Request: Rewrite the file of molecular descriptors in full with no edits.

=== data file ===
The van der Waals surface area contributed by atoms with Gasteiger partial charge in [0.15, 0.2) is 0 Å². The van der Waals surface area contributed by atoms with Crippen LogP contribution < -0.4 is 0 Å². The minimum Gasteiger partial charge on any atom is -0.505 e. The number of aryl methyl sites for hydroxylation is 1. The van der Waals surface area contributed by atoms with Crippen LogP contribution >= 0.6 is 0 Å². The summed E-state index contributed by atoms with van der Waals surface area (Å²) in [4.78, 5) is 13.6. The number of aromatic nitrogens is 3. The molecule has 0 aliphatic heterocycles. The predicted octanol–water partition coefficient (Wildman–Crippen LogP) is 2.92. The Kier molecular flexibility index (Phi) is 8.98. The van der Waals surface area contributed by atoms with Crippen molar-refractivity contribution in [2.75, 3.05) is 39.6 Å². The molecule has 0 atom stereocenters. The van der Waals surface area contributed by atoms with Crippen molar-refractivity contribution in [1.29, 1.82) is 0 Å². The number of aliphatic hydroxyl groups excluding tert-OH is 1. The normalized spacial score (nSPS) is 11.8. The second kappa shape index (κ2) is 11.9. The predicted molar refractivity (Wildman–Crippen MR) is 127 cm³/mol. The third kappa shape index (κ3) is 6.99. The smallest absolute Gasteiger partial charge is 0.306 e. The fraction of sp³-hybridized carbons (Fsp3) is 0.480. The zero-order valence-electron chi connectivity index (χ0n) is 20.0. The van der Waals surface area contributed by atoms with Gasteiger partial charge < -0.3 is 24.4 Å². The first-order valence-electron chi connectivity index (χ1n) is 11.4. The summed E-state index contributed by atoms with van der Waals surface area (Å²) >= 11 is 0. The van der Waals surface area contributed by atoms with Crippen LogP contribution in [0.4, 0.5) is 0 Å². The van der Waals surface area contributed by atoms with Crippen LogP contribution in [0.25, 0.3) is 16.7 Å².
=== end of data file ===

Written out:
The van der Waals surface area contributed by atoms with Gasteiger partial charge in [0.15, 0.2) is 0 Å². The van der Waals surface area contributed by atoms with Crippen LogP contribution < -0.4 is 0 Å². The minimum Gasteiger partial charge on any atom is -0.505 e. The number of aryl methyl sites for hydroxylation is 1. The van der Waals surface area contributed by atoms with Crippen LogP contribution >= 0.6 is 0 Å². The summed E-state index contributed by atoms with van der Waals surface area (Å²) in [4.78, 5) is 13.6. The number of aromatic nitrogens is 3. The molecule has 0 aliphatic heterocycles. The predicted octanol–water partition coefficient (Wildman–Crippen LogP) is 2.92. The Kier molecular flexibility index (Phi) is 8.98. The van der Waals surface area contributed by atoms with Crippen molar-refractivity contribution in [2.75, 3.05) is 39.6 Å². The molecule has 0 atom stereocenters. The van der Waals surface area contributed by atoms with Crippen molar-refractivity contribution in [1.29, 1.82) is 0 Å². The number of aliphatic hydroxyl groups excluding tert-OH is 1. The normalized spacial score (nSPS) is 11.8. The second kappa shape index (κ2) is 11.9. The predicted molar refractivity (Wildman–Crippen MR) is 127 cm³/mol. The third kappa shape index (κ3) is 6.99. The smallest absolute Gasteiger partial charge is 0.306 e. The fraction of sp³-hybridized carbons (Fsp3) is 0.480. The zero-order valence-electron chi connectivity index (χ0n) is 20.0. The van der Waals surface area contributed by atoms with Gasteiger partial charge < -0.3 is 24.4 Å². The first-order valence-electron chi connectivity index (χ1n) is 11.4. The summed E-state index contributed by atoms with van der Waals surface area (Å²) >= 11 is 0. The van der Waals surface area contributed by atoms with Crippen LogP contribution in [0.4, 0.5) is 0 Å². The van der Waals surface area contributed by atoms with Crippen LogP contribution in [0.25, 0.3) is 16.7 Å².